Liam James Doyle for KHN
After 23 years as a physician’s assistant, Leslie Clayton remains annoyed by one facet of her vocation: her title. More precisely, the word “assistant”.
Patients asked if she was heading to a medical school or if she was right in the middle of it. The term has confused even her family, she says: It took her parents years to figure out that she does more than take blood pressure and perform similar basic chores.
“You assume there has to be some sort of direct, hands-on monitoring for us to do our job, and that hasn’t been accurate for decades,” says Clayton, who practices at a clinic in Golden Valley, Minn. “We are not helping. We are providing care as a team.
Seeking to better understand and appreciate their profession, physician assistants strive to rebrand themselves as “associate physician”. Their national group officially changed “assistant” to “associate” in its name in May, turning into the American Academy of Physician Associates. The group hopes state legislatures and regulators will legally enshrine the name change in bylaws and rules. The total cost of the campaign, which began in 2018, will reach nearly $ 22 million, according to a consulting firm hired by the association.
Doctors push back
But renaming the name PA has raised the blood pressure of doctors, who complain that some patients will mistakenly assume that an “associate doctor” is a young doctor, just like a lawyer who has not yet been associated is a. associate. The head of the American Medical Association warned that the change “will undoubtedly confuse patients and is clearly an attempt to advance their quest for independent practice.” The American Osteopathic Association, another group that represents physicians, accused PAs and other non-physician clinicians of trying to “obscure their credentials by misappropriation.”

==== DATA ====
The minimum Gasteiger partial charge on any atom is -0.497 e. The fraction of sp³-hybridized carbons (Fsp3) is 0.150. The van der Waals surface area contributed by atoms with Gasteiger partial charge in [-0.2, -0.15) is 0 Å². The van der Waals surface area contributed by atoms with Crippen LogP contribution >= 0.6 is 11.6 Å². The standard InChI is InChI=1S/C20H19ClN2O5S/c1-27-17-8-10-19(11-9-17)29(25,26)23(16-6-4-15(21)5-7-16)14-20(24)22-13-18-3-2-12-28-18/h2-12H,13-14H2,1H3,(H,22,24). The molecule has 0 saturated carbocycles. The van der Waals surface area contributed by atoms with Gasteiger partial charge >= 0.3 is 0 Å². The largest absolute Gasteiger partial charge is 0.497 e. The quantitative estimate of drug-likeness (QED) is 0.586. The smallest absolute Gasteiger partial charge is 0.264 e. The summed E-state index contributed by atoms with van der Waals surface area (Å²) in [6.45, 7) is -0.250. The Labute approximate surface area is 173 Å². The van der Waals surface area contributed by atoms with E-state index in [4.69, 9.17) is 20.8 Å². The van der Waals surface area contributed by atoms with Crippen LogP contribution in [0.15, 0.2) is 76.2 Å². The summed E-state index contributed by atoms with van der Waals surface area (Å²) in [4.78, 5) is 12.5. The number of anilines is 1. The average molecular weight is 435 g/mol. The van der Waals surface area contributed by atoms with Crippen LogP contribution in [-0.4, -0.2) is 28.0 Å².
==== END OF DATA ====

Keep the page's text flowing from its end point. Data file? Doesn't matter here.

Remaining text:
In medicine, the seemingly innocuous title changes are exacerbated by the endless wars between the different levels of practitioners who jealously guard their professional prerogatives and the type of care they are authorized to perform. This year alone, the National Conference of State Legislatures listed 280 bills introduced in state houses to amend the scope of practice laws that set the limits of the practice of nurses, physician assistants, pharmacists. , paramedics, dental hygienists, optometrists and addiction counselors.
Lawmakers have authorized dental hygienists in North Carolina to administer local anesthetics; allowed Wyoming optometrists – who, unlike ophthalmologists, do not attend medical school – to use lasers and perform surgeries under certain circumstances; and licensed Arkansas Certified Nurse Practitioners to practice independently. Meanwhile, the physician lobby is aggressively fighting these kinds of proposals in state legislatures, accusing other disciplines of trying to gradually focus on things that physicians claim to be the only ones who can do.